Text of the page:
DULUTH - Even after three years and eight months of planning, Mike Dudley had to take care of last-minute details.
Late for the send-off, when Dudley began walking down Pleasant Hill Road, he was met with an overwhelming site.
"All I saw was a forest of bucket lifts and utility trucks and police cars," Dudley said. "It was a remarkable scene and a remarkable experience."
The crews and cops shut down Pleasant Hill Road on Friday to move a historic train depot from a Duluth park to the Southeastern Railway Museum. The depot, which Dudley believes dates back to 1871, will become a new entrance and focal point for the state's transportation museum on Buford Highway.
"It was an incredible moment when we made passage to our entrance," Dudley said, grateful for the safe two-mile journey. The only damage to the structure was when a downspout fell off and some siding was damaged as the depot left W.P. Jones Park.
It was the depot's third, or possibly fourth move.
The structure was once located at Duluth's downtown entrance at Ga. Highway 120 and Buford Highway. Dudley believes it was once located on the southern side of the railroad tracks with a freight depot on the opposite side. It may have been moved when the freight depot was torn down.
But historians know for certain the depot was moved in 1974 from the tracks' right of way, at the request of the railroad company. The city did not have the money for the move, so it was done by late businessman and philanthropist Scott Hudgens.
At the site of the current Gwinnett Medical Center - Duluth, the depot served as Hudgens' office until it was moved across Pleasant Hill Road to the park in the 1980s.
There it served as an office, a police substation and as a community room for years until the city reached an agreement with the museum, which will lease the structure for $1 a year as long as it is restored and opened to the public.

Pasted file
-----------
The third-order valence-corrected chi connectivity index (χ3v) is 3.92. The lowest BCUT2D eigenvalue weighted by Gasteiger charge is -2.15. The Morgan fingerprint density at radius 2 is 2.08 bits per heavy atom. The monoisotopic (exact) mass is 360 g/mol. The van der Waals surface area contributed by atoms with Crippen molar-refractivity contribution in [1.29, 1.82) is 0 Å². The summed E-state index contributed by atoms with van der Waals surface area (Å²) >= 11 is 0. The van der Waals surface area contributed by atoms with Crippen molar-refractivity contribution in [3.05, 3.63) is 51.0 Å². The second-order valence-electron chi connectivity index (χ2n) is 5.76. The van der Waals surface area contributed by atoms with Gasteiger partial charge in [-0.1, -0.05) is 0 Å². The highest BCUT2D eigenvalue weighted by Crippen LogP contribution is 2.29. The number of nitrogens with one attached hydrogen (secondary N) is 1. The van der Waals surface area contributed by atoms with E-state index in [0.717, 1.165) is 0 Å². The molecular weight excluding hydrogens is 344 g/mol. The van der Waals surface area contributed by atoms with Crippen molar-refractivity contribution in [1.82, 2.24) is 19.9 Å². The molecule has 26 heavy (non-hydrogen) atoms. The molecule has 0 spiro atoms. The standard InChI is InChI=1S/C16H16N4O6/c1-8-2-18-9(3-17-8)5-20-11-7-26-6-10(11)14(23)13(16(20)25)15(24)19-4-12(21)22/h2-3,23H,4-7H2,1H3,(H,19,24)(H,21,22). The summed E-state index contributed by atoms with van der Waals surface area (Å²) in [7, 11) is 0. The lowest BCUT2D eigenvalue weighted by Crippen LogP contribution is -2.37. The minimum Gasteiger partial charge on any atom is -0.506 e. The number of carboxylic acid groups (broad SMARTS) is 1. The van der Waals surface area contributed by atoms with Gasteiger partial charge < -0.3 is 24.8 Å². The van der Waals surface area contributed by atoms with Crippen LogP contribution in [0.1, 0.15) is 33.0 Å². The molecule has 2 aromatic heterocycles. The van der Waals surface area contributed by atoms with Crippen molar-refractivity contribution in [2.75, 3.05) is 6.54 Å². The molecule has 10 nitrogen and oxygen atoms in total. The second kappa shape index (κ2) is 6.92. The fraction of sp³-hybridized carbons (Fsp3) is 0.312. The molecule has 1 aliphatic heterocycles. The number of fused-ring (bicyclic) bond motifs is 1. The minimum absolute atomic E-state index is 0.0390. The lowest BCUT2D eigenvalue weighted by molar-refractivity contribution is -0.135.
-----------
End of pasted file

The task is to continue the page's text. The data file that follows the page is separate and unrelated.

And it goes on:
"That's where it belongs," said Jane Kuykendall, as she watched the house travel past her Charleston Bay neighborhood Friday morning. "This is an amazing feat. I'm so glad they are putting it up with the train museum. ... That building looks so much bigger on that truck than it ever did in the woods (at the park)."
The 1,600-square-foot building has been renovated extensively over the decades, Dudley said. So people on the project have a lot of decisions to make, including whether to return the structure to its original color, replacing the doors and the refurbished roof and more. One thing is for certain, he said; the ceiling that was dropped to 10 feet when it became Hudgens' office will be returned to 13 feet.
Dudley, a volunteer who has taken the reins of the project, said he hopes to complete the work by next spring, so the depot can be opened to the public.
After paying a half million dollars for land to expand the museum and a quarter million dollars for Friday's move, the restoration is likely to take another $500,000, he said.
"Along the way, as the costs were mounting, I began to wonder, is this the right thing to do?" he said. But the project provides a new focal point for the museum, not to mention a great historical feature.
The museum was able to secure a $625,000 grant from the federal government and raise the remaining money through donations.